Against a global backdrop of persistent social, economic and cultural change, Zeno Group’s new global study on “Barriers to Employee Engagement” looks closely at employees’ concerns about their workplace and how those issues, left unchecked, are standing in the way of effective engagement. The study revealed widespread concern among employees on current business topics like job loss due to automation and generational differences on issues such as work-life balance, with the overall findings pointing to a clear call to action for communicators and management.
Most notably, the study found that a company’s mission and values, the clear starting point for corporate behavior and decision-making, are now in question. As many as 44% of respondents globally said they are concerned about their own company’s mission and values. More specifically, a significant number of respondents said they “do not know what their company truly stands for or represents,” ranging from 30% in the U.S., 32% in Canada, 37% in the U.K., and as high as 54% in Singapore. For millennials – compared with all other generations surveyed - the level of concern about corporate values was greater, as much as 12 percentage points in the U.S. and 13 percentage points in the U.K.
“At a time when social and political issues are acute and polarizing, employees naturally are questioning what their companies stand for, and too many of them say they are uncertain,” said Mark Shadle, Managing Director, Zeno Global Corporate Affairs. “Some employees think their company’s long-held values have grown out of touch in a changing world, while others claim the company values are no longer aligned with their own. The foundation has become unsteady.”
Alignment on values is critical, especially when balanced with the study’s finding that 70% of respondents consider their job “an important part of their identity.” At the same time, 87% globally say they want to work at a company where they “feel like part of a family.”
The mission and values topic findings revealed demographic nuances as well. For example, employees with children were 37% more likely to be concerned about their connection to company values than non-parents. Among that group, millennials in management are 55% more likely to have concerns.
New workplace worries: automation, balance, information overload
Zeno’s research also explored specific areas of concern in today’s workplace, based on prominent topics in the media. Respondents across all markets confirmed accelerating technology, work-life imbalance and information overload as major stressors in their jobs.
Automation anxiety - employees are worried that new technologies could put them out of work. The study found that 40% globally shared this concern (32% in the U.S., 35% in Canada, 37% in the U.K.). Singapore workers had the greatest level of concern at 59%.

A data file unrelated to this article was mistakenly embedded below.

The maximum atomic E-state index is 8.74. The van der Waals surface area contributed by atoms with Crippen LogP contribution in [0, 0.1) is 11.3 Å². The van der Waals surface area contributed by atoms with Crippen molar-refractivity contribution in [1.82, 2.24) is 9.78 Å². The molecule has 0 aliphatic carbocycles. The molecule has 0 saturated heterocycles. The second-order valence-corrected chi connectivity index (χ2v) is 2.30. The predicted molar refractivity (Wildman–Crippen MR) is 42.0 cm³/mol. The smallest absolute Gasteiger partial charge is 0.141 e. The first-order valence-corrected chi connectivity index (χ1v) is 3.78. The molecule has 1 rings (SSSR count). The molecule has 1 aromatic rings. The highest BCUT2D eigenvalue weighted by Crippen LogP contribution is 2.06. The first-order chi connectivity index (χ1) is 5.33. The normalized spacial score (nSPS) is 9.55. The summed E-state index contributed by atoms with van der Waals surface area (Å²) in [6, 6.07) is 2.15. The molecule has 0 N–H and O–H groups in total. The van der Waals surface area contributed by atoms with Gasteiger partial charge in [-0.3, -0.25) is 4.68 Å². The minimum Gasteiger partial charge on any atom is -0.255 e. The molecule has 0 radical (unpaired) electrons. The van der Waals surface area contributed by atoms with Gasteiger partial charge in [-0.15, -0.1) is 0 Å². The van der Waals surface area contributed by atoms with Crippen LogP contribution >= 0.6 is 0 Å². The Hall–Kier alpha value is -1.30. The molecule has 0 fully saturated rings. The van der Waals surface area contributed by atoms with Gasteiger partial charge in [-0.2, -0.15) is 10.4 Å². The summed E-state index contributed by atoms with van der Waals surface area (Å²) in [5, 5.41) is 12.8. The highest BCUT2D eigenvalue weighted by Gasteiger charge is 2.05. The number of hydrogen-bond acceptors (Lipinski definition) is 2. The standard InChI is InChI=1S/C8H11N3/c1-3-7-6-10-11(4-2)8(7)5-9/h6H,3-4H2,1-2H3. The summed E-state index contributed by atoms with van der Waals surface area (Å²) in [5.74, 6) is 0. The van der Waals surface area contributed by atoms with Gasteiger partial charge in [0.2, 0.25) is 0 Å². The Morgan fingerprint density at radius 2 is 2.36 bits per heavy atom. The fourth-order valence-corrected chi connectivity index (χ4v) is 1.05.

Work-life imbalance - despite flexible workplaces, the concept of balance remains a mirage for many workers. In the U.S., 57% grapple with the issue. Notably, across all markets, it’s millennials who are most concerned about the issue -- as high as 65% in the U.S.
Information overload - as communication channels expand and volume grows, respondents say they have trouble keeping pace. In the U.S., for example, 44% of respondents are concerned about information overload – with millennial managers most concerned at 51%.
Along with their overall concern about these critical workplace issues, a majority of respondents globally believe their companies are “not making progress” on these issues.
An opportunity for management
Amid all these concerns, the research suggests that employees are not getting what they want from the boss – clear, relevant communications that will enable them to do their best.
Only a third of respondents globally say their employers do an excellent/great job in empowering them to communicate about the company to others. "On a more positive note, nearly 62% of employees globally say they would perform better if their bosses communicated more clearly. Moreover, 63% say they would perform better if their companies articulated values, strategy and direction more clearly."
“This is becoming the perfect storm, as employees are saying ‘I don’t know what my company stands for, I’m not getting the information I need to do my job well, and I’m worried about my future,” says Shadle. “We think it’s a wake-up call but also a real opportunity for management to reset the internal communications agenda, by proactively identifying the true barriers to engagement – the ones that matter most to employees -- and addressing them directly.”
Zeno surveyed more than 4,500 employees in Singapore (1,000), Canada (1,000), the United States (1,500) and the United Kingdom (1,000) asking them about their attitudes toward their jobs, the effectiveness of the communications they eceive to perform in their roles, and their specific concerns around current issues prevalent in the workplace.
Source: Zeno Group